Presentation Title

Evaluation of State Drug Information Resource Requirements

Speaker Credentials

Assistant Professor

Speaker Credentials

PharmD

College

Dr. Kiran C. Patel College of Osteopathic Medicine, DO

Location

Signature Grand, Davie, Florida, USA

Format

Poster

Start Date

25-4-2008 12:00 AM

End Date

25-4-2008 12:00 AM

Abstract

Background. Requirements for drug information (DI) resources can differ by state, practice setting or specialty. Objective. To determine each State’s requirements for the type and format of DI resources that must be kept in a pharmacy according to general or specialty practice. Methods. All States were targeted to identify mandated DI resources. Criteria were: 1) whether a range or specified references are permitted, 2) if general resources or specialty practices require additional references, 3) whether format (i.e. print or electronic) is specified, and 4) if law resources are mandated. Information was culled from each State’s Board of Pharmacy. Results. All Boards of Pharmacy listed reference requirements. Sixty-five percent of States specified additional resources according to specialty or site including: chemotherapy, compounding, dialysis, immunization, parenterals, nuclear/radiopharmaceuticals, sterile injectables, as well as clinics, hospital pharmacies, home health services, opioid treatment programs, specialty pharmacies, long-term care pharmacies, prison clinics, and tele-pharmacies. Only 3.8% of States (South Dakota and Minnesota) require print or hardcopy editions of resources must be kept in the pharmacy. Seventy-seven percent of States also mandate that current law resources must be maintained in the pharmacy. Conclusion. Almost all States now allow electronic resources to satisfy Board of Pharmacy requirements. The majority of States also require that DI resources other than core holdings be maintained when the scope or setting includes specialty practices. Consequently, pharmacists need to be aware that their scope of practice can dictate which DI resources they need to maintain to be in compliance for their State.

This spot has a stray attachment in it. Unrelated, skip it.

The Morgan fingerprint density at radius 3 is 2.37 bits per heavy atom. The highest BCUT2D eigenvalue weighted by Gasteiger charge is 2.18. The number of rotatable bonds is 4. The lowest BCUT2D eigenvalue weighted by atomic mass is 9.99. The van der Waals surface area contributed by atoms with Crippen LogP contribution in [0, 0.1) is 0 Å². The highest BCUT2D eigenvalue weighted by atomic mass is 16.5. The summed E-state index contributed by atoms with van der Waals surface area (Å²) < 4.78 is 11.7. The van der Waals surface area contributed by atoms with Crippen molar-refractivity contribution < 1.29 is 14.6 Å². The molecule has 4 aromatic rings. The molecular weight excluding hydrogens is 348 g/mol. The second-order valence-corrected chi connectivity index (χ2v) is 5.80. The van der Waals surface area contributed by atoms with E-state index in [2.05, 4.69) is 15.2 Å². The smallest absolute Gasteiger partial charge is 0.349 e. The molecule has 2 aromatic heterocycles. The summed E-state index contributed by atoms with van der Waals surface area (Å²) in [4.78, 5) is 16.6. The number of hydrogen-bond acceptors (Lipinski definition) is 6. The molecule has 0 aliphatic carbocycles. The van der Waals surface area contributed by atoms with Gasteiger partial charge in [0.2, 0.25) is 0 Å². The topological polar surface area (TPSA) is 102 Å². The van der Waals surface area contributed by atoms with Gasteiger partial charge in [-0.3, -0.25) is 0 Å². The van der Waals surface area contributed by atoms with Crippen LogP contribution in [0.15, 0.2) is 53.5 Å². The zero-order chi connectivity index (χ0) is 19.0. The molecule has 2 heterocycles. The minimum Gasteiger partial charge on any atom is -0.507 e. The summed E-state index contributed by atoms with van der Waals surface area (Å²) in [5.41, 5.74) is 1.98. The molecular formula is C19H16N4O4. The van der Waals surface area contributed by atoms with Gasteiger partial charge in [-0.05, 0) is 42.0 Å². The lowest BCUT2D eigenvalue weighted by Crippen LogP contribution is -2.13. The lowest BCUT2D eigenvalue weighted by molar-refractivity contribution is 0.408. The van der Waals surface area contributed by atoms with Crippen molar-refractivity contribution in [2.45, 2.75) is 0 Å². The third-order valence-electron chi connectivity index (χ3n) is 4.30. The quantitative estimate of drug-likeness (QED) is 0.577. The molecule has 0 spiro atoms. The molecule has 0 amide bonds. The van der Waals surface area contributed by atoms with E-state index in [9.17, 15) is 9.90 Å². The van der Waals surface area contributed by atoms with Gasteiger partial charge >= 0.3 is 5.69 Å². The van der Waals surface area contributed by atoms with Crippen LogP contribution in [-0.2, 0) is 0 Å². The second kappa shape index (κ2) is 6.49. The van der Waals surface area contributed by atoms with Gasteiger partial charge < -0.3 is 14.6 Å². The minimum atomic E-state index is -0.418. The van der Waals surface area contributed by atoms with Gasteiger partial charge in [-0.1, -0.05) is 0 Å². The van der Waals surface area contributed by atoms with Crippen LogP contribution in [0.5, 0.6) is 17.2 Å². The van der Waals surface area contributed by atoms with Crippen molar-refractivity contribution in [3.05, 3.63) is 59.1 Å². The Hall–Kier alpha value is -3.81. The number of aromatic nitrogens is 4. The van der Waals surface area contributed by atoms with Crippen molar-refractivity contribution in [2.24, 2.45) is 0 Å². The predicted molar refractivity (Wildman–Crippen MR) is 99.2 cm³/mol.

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Apr 25th, 12:00 AM Apr 25th, 12:00 AM

Evaluation of State Drug Information Resource Requirements

Signature Grand, Davie, Florida, USA

Background. Requirements for drug information (DI) resources can differ by state, practice setting or specialty. Objective. To determine each State’s requirements for the type and format of DI resources that must be kept in a pharmacy according to general or specialty practice. Methods. All States were targeted to identify mandated DI resources. Criteria were: 1) whether a range or specified references are permitted, 2) if general resources or specialty practices require additional references, 3) whether format (i.e. print or electronic) is specified, and 4) if law resources are mandated. Information was culled from each State’s Board of Pharmacy. Results. All Boards of Pharmacy listed reference requirements. Sixty-five percent of States specified additional resources according to specialty or site including: chemotherapy, compounding, dialysis, immunization, parenterals, nuclear/radiopharmaceuticals, sterile injectables, as well as clinics, hospital pharmacies, home health services, opioid treatment programs, specialty pharmacies, long-term care pharmacies, prison clinics, and tele-pharmacies. Only 3.8% of States (South Dakota and Minnesota) require print or hardcopy editions of resources must be kept in the pharmacy. Seventy-seven percent of States also mandate that current law resources must be maintained in the pharmacy. Conclusion. Almost all States now allow electronic resources to satisfy Board of Pharmacy requirements. The majority of States also require that DI resources other than core holdings be maintained when the scope or setting includes specialty practices. Consequently, pharmacists need to be aware that their scope of practice can dictate which DI resources they need to maintain to be in compliance for their State.